The effects of varying degrees of allograft decalcification on cultured porcine osteoclast cells

J Periodontol. 2002 Feb;73(2):213-9. doi: 10.1902/jop.2002.73.2.213.


Background: Demineralized freeze-dried bone allograft (DFDBA) is widely used in periodontal therapy as a scaffold for new bone formation in periodontal defects. It is demineralized, theoretically, to expose osteoinductive or osteoconductive bone matrix proteins that should facilitate osteogenesis. The degree of DFDBA demineralization varies between tissue banks and may affect clinical regeneration. A 2% residual calcium level in DFDBA has been shown to result in the highest alkaline phosphatase activity levels in cultured human periosteal cells and is optimally osteoinductive or osteoconductive for new bone formation. The purpose of this study was to evaluate the effect of 4 different residual calcium levels in commercially available DFDBA samples on porcine osteoclast activity as measured by resorption on calcium phosphate-coated disks.

Methods: Bone marrow was harvested from the femurs of 3-week-old farm pigs and cultured for 3 weeks. Hematopoietic stem cells were allowed to differentiate into mature active polykaryons displaying genuine osteoclast characteristics. The osteoclast cells displayed a dense actin band inside the margins of the cytoplasm under light microscopy. Culture media was decanted and collagenase added to free the attached cells. Equal cell samples were pipetted onto calcium phosphate-coated disks in 24-well plates. DFDBA samples with 1.44%, 2.41%, and 5.29% residual calcium; FDBA (30% residual calcium); and control cultures without allograft samples were prepared and all samples incubated for 1 week. Cells were fixed and stained for tartrate-resistant acid phosphatase (TRAP), Oregon Green 488-phalloidin, a stain for cytoskeletal proteins, and counterstained with propidium iodide. Specimens were examined by light and fluorescence microscopy using epi-illumination. Calcium phosphate disks were then rinsed in 5% sodium hypochlorite to remove adherent osteoclasts, and substrate surface changes were measured by white light interferometry and image analysis.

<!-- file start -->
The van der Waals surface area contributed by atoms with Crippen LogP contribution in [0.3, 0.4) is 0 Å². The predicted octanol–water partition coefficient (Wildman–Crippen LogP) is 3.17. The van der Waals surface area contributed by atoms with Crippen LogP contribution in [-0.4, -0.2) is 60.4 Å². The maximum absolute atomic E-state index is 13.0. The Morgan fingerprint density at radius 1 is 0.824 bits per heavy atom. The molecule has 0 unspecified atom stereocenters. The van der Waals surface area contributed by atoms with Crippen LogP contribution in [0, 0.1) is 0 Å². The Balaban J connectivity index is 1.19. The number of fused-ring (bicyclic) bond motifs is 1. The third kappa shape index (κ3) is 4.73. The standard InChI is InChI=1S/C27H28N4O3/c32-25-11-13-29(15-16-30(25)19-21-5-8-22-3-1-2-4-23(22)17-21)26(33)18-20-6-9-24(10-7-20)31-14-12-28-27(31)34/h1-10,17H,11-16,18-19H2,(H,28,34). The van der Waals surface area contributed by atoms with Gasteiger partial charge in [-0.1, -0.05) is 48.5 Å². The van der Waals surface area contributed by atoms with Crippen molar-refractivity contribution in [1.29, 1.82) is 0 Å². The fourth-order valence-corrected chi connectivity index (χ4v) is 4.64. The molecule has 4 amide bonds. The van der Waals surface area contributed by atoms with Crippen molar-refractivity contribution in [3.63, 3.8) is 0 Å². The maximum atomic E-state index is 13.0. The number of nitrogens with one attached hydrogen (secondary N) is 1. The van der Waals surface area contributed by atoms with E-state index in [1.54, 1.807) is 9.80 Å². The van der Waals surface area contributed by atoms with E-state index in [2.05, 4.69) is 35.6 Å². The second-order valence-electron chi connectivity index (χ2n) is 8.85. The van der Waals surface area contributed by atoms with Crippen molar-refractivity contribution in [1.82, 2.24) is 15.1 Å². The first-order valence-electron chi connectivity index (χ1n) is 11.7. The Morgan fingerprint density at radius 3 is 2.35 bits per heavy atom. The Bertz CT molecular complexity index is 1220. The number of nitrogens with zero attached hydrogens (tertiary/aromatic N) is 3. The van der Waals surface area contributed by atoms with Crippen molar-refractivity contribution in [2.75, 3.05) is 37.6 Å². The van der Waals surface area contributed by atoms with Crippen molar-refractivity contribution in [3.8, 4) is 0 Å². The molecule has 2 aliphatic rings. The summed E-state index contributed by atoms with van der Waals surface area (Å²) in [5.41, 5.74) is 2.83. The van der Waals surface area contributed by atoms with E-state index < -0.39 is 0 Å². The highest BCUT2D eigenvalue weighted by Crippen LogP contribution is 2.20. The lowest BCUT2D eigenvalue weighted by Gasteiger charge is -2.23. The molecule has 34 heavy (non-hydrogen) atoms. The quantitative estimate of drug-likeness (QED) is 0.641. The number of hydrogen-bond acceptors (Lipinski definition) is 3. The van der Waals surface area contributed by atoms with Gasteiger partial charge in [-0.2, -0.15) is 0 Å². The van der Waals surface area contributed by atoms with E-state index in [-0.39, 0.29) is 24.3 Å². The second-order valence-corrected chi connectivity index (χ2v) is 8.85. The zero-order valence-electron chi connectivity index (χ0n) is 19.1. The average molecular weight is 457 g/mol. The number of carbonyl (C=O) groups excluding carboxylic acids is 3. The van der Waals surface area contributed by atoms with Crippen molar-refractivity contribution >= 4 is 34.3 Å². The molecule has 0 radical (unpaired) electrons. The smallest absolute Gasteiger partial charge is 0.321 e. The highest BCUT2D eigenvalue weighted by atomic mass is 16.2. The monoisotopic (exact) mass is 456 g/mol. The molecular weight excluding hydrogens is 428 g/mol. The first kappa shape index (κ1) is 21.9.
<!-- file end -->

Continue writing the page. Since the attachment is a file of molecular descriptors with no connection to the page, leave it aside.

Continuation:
Results: A higher yield of TRAP-positive cells was produced without DFDBA; however, resorptive activity appears to be significantly increased in the presence of 2.41% residual calcium as compared to all other experimental groups (P<0.0065).

Conclusion: In this in vitro model, porcine osteoclasts show significantly more resorptive activity as measured on calcium phosphate-coated disks in the presence of 2.41% residual calcium in DFDBA than in other DFDBA residual calcium levels.

Publication types

  • Comparative Study
  • Research Support, Non-U.S. Gov't
  • Research Support, U.S. Gov't, Non-P.H.S.

MeSH terms

  • Acid Phosphatase / analysis
  • Analysis of Variance
  • Animals
  • Biomarkers / analysis
  • Bone Resorption / metabolism
  • Bone Resorption / pathology
  • Bone Transplantation / pathology*
  • Calcium / metabolism*
  • Calcium Phosphates / metabolism
  • Carboxylic Acids
  • Cell Differentiation
  • Cells, Cultured
  • Coloring Agents
  • Decalcification Technique
  • Fluorescent Dyes
  • Freeze Drying
  • Hematopoietic Stem Cells / physiology
  • Image Processing, Computer-Assisted
  • Interferometry
  • Isoenzymes / analysis
  • Microscopy, Fluorescence
  • Models, Animal
  • Osteoclasts / metabolism
  • Osteoclasts / physiology*
  • Phalloidine
  • Propidium
  • Statistics as Topic
  • Swine
  • Tartrate-Resistant Acid Phosphatase
  • Tissue Preservation
  • Transplantation, Homologous


  • Biomarkers
  • Calcium Phosphates
  • Carboxylic Acids
  • Coloring Agents
  • Fluorescent Dyes
  • Isoenzymes
  • Oregon Green 488 carboxylic acid
  • Phalloidine
  • Propidium
  • Acid Phosphatase
  • Tartrate-Resistant Acid Phosphatase
  • Calcium